Pharmacological treatment of mange in wild animals mostly produces individual healing, but its effects on achieving control or eradication in a population are mostly inconclusive [21]. Therefore, gathering more information on the population and environmental effects and on the consequences of massive antiparasitic treatments has been recently recommended, approaching the management of sarcoptic mange in wildlife populations from a wider ecological perspective [22]. As opposed to the individual approach revised by Rowe et al. [1], the success of scabies control in free-ranging wildlife depends on the size of the target population, scabies prevalence, and the feasibility of reaching the required percentage of the population with any specific treatment or measure [23]. Individualized pharmacological therapies, however, are desirable for vulnerable or endangered species where the complete recovery of specific individuals is decisive for species recovering (e.g. see an example for the Iberian lynx, Lynx pardinus [24], or for the black bear, Ursus americanus [25]). However, in abundant non-threatened and widespread populations with a high prevalence of scabies, it is unlikely that any individual approach would reach the necessary proportion of the population to prevent transmission and reinfection. This is even more evident for ivermectin due to the need for multiple doses to achieve a complete recovery and the total elimination of all mites from the host and the environment, although other long-acting drugs could be a better option. Nevertheless, the environmental and public health concerns of massive antiparasitic drug release in the environment would still persist [23].

While of recognized limited efficacy, selective culling of clinically affected individuals is also a common strategy in epizootic outbreak scenarios in free-ranging wildlife [26]. However, this population management measure is not free of disadvantages, such as the culling of individuals recovering from scabies [27] in detriment of the host population viability, as well as the possible objections from the public opinion in some particular species considered national icon, such as koalas (Phascolarctos cinereus) and wombats in Australia.

It is also important to acknowledge the potential for non-target environmental effects of mass administration of ivermectin. Avermectins are excreted during four days post-treatment and it can be detected in feces for up to 40 days post-defecation [28] and for more than one year in reindeer pastures [29]. In soil, ivermectin shows a half-life degradation between 7 and 217 days, depending on the solar radiation [3]. Once on the environment, this drug has pre-lethal consequences for dung beetles [30] and for other dung-dwelling invertebrates [3]. If the drug is delivered orally in feeding stuff, as per common practice in game ungulate populations in Spain, soil contamination and thus the potential effects of ivermectin on other terrestrial fauna, and possibly food chain effects, could be expected not only through fecal contamination but through the drug preparation itself. On the other hand, game treatment would limit venison consumption, as ivermectin withdrawal time in edible tissues may vary from 18 to 48 days depending on the administration route [7, 23, 31]. Finally, another concern about the use of ivermectin for scabies control in wildlife is the drug resistance phenomenon recently described in human scabies [32, 33] and also suspected in companion animals [34].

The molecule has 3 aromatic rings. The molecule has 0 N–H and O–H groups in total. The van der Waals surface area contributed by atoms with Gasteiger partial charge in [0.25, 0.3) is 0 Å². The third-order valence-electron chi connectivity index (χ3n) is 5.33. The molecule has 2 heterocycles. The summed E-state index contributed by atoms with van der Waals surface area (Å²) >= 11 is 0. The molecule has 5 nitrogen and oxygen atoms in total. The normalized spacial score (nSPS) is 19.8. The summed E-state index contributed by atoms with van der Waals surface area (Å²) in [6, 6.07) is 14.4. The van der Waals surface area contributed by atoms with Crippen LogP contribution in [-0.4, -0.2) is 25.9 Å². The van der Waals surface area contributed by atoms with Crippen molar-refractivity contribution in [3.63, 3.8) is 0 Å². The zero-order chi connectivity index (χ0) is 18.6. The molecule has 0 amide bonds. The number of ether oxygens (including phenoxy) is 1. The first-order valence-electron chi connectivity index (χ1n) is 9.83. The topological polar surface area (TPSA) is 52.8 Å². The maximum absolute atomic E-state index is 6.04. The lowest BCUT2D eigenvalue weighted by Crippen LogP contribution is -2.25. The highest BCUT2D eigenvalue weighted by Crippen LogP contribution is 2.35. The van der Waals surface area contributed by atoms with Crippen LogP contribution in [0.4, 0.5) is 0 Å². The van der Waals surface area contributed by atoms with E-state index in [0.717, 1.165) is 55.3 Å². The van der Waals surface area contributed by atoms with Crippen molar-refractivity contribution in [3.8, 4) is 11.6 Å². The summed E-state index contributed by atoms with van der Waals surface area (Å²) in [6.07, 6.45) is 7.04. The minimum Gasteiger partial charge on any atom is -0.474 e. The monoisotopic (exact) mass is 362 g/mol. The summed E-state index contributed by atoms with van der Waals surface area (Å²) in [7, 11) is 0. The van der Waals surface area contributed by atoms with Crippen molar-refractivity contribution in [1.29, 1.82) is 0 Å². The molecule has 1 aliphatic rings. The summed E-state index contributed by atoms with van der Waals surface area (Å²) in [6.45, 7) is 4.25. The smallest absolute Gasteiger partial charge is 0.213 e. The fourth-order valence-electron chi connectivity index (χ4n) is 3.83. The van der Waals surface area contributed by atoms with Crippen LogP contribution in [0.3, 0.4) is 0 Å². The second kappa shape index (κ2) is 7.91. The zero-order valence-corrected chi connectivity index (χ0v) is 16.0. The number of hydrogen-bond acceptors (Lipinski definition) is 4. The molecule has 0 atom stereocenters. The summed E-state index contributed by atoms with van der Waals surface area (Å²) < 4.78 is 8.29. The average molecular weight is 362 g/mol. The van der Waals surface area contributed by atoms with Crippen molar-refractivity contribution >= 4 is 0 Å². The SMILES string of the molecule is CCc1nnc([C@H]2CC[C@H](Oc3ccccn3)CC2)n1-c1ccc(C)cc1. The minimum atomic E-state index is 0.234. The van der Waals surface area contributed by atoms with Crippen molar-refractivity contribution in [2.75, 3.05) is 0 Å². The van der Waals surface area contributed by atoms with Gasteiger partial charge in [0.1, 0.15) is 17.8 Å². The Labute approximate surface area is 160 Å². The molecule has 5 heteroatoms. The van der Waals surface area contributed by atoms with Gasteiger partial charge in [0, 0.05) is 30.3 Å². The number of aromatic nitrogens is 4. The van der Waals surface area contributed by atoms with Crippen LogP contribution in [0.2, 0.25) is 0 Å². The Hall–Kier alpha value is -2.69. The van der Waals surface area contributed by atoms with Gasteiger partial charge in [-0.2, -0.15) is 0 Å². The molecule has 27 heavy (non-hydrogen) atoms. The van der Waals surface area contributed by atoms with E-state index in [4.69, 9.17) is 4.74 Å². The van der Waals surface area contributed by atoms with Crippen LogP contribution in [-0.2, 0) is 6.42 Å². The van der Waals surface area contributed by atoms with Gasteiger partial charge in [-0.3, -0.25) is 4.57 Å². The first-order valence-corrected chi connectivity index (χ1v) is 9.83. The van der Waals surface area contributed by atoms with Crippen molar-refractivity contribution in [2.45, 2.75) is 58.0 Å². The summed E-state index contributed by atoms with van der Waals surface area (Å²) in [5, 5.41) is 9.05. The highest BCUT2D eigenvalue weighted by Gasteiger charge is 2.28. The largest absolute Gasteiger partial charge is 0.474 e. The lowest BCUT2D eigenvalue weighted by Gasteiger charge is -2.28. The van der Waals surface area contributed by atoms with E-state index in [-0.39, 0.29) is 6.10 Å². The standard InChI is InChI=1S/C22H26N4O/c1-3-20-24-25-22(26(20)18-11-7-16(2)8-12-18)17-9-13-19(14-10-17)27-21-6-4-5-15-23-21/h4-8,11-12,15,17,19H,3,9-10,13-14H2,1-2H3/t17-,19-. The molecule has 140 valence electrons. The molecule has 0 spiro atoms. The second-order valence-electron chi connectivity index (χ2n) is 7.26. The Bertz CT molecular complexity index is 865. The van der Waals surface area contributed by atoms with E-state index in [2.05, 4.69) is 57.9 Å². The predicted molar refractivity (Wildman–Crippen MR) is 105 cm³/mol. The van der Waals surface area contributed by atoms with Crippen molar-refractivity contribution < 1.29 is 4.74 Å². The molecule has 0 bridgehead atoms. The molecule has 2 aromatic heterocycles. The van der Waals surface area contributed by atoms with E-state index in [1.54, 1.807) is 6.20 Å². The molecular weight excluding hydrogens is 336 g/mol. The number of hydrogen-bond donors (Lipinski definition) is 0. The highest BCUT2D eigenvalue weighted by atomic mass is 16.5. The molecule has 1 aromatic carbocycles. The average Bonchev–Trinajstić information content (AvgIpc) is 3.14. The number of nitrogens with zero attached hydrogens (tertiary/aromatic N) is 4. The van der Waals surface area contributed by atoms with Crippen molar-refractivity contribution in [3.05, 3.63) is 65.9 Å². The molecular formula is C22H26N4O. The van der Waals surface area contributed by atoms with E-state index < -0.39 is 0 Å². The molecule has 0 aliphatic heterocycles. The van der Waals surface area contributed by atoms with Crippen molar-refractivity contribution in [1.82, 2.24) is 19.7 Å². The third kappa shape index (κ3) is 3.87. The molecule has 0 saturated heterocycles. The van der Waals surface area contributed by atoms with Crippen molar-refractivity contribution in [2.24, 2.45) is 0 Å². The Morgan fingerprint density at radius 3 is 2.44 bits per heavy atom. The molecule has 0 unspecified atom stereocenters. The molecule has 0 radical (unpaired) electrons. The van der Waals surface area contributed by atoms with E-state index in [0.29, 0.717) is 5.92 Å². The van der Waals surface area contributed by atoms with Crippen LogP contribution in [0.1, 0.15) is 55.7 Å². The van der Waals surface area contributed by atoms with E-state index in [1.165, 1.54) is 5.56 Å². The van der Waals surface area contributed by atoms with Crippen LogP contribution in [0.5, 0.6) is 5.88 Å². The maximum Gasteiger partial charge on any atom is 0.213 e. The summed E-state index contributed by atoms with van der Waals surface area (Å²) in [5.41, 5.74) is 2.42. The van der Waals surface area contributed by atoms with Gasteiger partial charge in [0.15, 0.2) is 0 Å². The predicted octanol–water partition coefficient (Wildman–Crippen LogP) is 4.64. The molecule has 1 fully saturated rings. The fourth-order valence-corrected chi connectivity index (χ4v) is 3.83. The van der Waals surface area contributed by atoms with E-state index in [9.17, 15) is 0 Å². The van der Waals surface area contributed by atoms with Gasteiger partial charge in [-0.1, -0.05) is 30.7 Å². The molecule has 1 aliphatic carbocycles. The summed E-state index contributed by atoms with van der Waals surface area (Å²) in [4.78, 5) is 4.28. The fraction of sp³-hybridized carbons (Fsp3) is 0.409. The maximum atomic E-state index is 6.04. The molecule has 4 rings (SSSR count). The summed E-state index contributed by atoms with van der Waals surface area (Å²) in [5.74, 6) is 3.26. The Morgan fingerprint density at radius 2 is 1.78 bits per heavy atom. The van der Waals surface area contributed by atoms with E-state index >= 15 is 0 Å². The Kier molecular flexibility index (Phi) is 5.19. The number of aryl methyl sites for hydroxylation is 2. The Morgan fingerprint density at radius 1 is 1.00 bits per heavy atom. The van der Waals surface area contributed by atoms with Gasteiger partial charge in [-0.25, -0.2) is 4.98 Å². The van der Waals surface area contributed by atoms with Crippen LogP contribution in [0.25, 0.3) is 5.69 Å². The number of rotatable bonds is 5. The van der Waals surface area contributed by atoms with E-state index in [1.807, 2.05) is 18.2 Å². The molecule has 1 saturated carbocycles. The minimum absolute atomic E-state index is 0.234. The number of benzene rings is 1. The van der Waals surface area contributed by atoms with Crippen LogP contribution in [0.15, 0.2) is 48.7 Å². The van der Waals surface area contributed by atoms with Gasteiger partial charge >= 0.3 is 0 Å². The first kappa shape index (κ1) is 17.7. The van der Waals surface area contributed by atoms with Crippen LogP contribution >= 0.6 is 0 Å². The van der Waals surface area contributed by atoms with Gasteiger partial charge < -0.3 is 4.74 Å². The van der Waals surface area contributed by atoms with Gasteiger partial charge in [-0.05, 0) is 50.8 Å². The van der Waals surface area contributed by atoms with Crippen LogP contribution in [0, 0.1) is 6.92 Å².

In line with Rowe et al. [1], little is known about the outcome of pharmacological mass treatments of scabies outbreaks in free-ranging wildlife populations. Previous reports and our own experience after decades of scabies investigation in mountain ungulates unveil that no strategy has ever unambiguously resulted in effective control of scabies in naive or endemically affected herds [23]. Instead, initial outbreak epizootics can become enzootic in successive waves as mite and host mutually adapt [35, 36]. We should also acknowledge that a range of environmental, host and pathogen factors can influence disease dynamics between enzootic, epizootic and disease-free scenarios [37]. Accordingly, whether to apply individual treatments to free-ranging populations should be considered very carefully and avoided when not absolutely warranted.

Bearing in mind the points provided here, we advocate for careful consideration of the potential limitations of the pharmacological treatment of free-ranging wildlife before the use of endectocide drugs in scabies outbreaks, considering: feasibility and efficacy, ecological impact, drug resistance, drug residues in meat (for animal and human consumption) and economics, among others. Balancing the relative merits of traditional ecological population-based management approaches to handle scabies outbreaks independent of drug-based treatments may be warranted in many free-ranging wildlife contexts. Similarly, a pragmatic assessment of whether the control can be achieved, and intervention therefore justified, should always be made.

Availability of data and materials

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We want to aknowledge Scott Carver for his critical comments and thoughts on the topic.


ES is funded by the Spanish Ministerio de Economia y Competitividad (MINECO) through a Ramon y Cajal agreement (RYC-2016-2020). MV is supported by a FI-GENCAT Fellowship (2020_FI_B2_00049, co-financiated by Agència de Gestió d’Ajuts Universitaris i de Recerca and European Social Fund).

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BM, MV, JRL-O, ES and LR conceived the presented idea. BM and MV wrote the early draft of the manuscript. All authors discussed the contents and contributed to the manuscript. All authors read and approved the final manuscript.

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Correspondence to Luca Rossi.

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Moroni, B., Valldeperes, M., Serrano, E. et al. Comment on: “The treatment of sarcoptic mange in wildlife: a systematic review”. Parasites Vectors 13, 471 (2020).